I must admit there have been a few faltering moments. A picture floating around on the interwebs of a salted chocolate tart had me gnawing at my knuckles late last week.  A couple of weeks back I inexplicably craved ice cream like nobody’s business, even though I rarely eat ice cream (though do make fantastic ones). I thought I’d miss bread since it has always been my favorite food, but I don’t. There have been two times where I really, really wanted a glass of wine.  And last night, Day 28, we decided we needed some. With what is going on politically in the US, I’m surprised we didn’t cave on the wine earlier. So some wine was imbibed, also a small bit of really excellent Marou chocolate, and I’m back to normal today. I’m not drinking tonight.  And on the plus side of all this, I’ve lost 7 lbs and exercised every single day.

I’m slowly going to reintroduce foods, but at my own leisure. I’m not going to go all hog out like some of the friends and friends-of-friends did and sit down to a pizza dinner with pasta appetizer covered in mounds of parmegiano, cheese and bread and chocolate-covered sugar bombs for dessert, with wine spilling everywhere (I have a vivid image of a scene from Caligula in my head). That’s not smart anyway; imagine what you're doing to your stomach? Just the idea makes me cringe.  I’ll eat bread again, and I do look forward to a very nice, very tasty glass or two of red wine towards the end of this week. And I leave you all with a variation on a Thai recipe for hot and sour clam soup. It’s stupid simple, has minimal ingredients, and is sometimes all you need when you want something good and light and detoxing.  The caveat is you must like sour and spicy food.

This is a starter course. If you want more, if you want to make it the only dish you eat at that one sitting, by all means get more clams and use more broth.  I suppose if you wanted to add rice or rice noodles to the end product you could, but I wouldn’t, and won’t.  This serves two people.

the only thing it didn't come with were the giblets. I want giblets, damn it!

The broth: for this, I use some chicken parts I have lurking in the freezer. This last batch I had some chicken feet and a backbone from the last roaster I bought then spatchcocked (chickens here come with head and feet attached. Not so in the US).  Put that in a pot and add about 6 cups of cold water. A couple cloves of garlic that you’ve smashed with the flat end of your knife to remove the skin. A thumb-sized knob of ginger that you’ve also bruised or smashed lightly. You can also add some spring onions that are dying in your crisper drawer, but you don’t have to go out and buy anything special for this. Bring to a boil, then let simmer and skim off any funky grey bubbly bits that come up. This is a very quick broth, so 20 minutes to a half hour will do. Strain through a fine mesh sieve (or use cheesecloth if you’ve got any handy - I don’t since it’s not a common item found around these parts).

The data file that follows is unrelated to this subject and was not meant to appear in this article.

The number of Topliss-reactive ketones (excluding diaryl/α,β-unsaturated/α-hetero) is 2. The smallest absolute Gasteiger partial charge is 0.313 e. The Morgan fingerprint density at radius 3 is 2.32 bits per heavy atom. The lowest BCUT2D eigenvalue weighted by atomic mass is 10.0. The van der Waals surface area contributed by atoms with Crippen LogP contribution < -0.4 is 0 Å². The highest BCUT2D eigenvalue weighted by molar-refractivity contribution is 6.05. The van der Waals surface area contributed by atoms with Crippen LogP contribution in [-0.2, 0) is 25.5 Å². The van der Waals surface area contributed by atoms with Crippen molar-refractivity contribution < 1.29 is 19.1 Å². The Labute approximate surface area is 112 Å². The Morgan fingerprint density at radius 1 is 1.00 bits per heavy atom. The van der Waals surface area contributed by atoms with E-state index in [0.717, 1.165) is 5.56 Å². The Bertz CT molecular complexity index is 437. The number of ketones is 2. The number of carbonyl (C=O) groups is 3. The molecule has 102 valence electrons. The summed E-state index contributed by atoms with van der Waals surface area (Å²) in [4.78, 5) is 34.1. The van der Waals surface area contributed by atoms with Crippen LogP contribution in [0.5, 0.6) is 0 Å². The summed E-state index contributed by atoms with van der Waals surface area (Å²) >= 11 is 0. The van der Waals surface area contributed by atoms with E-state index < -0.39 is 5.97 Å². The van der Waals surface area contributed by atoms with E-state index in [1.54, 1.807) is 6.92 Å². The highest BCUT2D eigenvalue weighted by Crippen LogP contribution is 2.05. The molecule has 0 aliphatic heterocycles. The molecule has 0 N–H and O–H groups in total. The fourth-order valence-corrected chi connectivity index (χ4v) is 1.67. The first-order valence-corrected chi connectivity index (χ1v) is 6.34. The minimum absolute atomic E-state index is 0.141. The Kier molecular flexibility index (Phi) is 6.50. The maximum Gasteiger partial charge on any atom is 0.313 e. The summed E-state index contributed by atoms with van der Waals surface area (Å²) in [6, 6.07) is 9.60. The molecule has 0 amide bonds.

When you’re about 5 minutes out from eating, get the rest of your ingredients nearby and ready. Bring the broth back to a simmer, hopeful you’ve washed out your original pot or used a clean one.  I’ll assume you’ve gone through your clams (about a pound for two people - use steamer clams if you can find them) and chucked out the opened ones (rule of thumb for clams and mussels: chuck if open before cooking; chuck if closed after cooking).  Add salt to the broth to taste (how much is entirely up to you).  Gently dump in the clams.  Using a ladle, remove them as they open and put into a larger serving bowl (they’ll pop open wide when they’re cooked - about a minute or two, but they’ll vary).  When they’re all open, pour the broth over them into the serving bowl. Tableside, add freshly squeezed lime juice to your own bowl and one tiny whole bird’s eye chili that you’ve bruised ever so slightly.  If you want to, you can sprinkle over some fresh cilantro (coriander) leaves. And that’s it. I could eat this every night, and in fact have two nights this past week.

Monday, December 12, 2016


It’s raining in Saigon. Again. We’re supposed to be out of the rainy season, but I don’t mind it. December seems to be a few degrees cooler than the other months, and the rain brings the temperature down a bit more.

Tonight, while walking back from dinner through the streets of Đa Kao, it was pleasant enough for me to wear a sweater (not a heavy one, but at least something long sleeved), and the rain misted down gently as I circumnavigated some of the near-empty side streets and hẻms on my way home. In high school, one of my great friends was a kid named Andrew who lived with his mom on Quai de Bourbon on the Ile Saint Louis, in two rooms with uneven flooring, high ceilings and hand-painted support beams.  The stone stairs on the way up to the apartment were polished to a shine and worn down by the thousands of feet that scampered up and down them over the centuries. I never met Andrew’s mom; she seemed to be away on business trips a lot, so a few of us would gather at his place in the evenings to get stoned, lean back on the couch cushions, and watch the lights from the passing Bateaux Mouches flicker off the colorful ceiling.  I remember one particular evening emerging from the humid and sultry Pont Marie métro station into the cold misty rain, pulling the lapels of my oversized and massively shoulder-padded green Loden coat more snugly around me (this was the late 80s; oversized and shoulder-padded came with the territory).  The streets were deserted and I wore sunglasses even though night had fallen hours earlier, sunglasses in the rain because I thought it might be a fun thing to do. It was.

I like walking around at night. You see everyday objects and landmarks in a whole new light. Things seem more mysterious. Trees and leaves on the bushes appear more vibrant, more alive, as though they would come to life in the shadows when you turned away, as if they bore secrets. Walking through Đa Kao, I notice more French Colonial structures normally hidden and unseen by loud and colorful daytime commerce. Sidewalks are once again accessible for walking since the motorbikes normally parked every which way have gone home with their respective owners.  The smell of fried shallots wafts across the street from a tiny restaurant, and the open-fronted cafés are sparsely populated with young people.  I walk slowly through the mist with my massive black golf umbrella, seeing flickering lights in windows, wondering what people are watching on their televisions. I could walk these streets all night, except I’m tired from a bout of insomnia brought on by a celebration with too much wine with a good friend last night. I need to go home and lie down.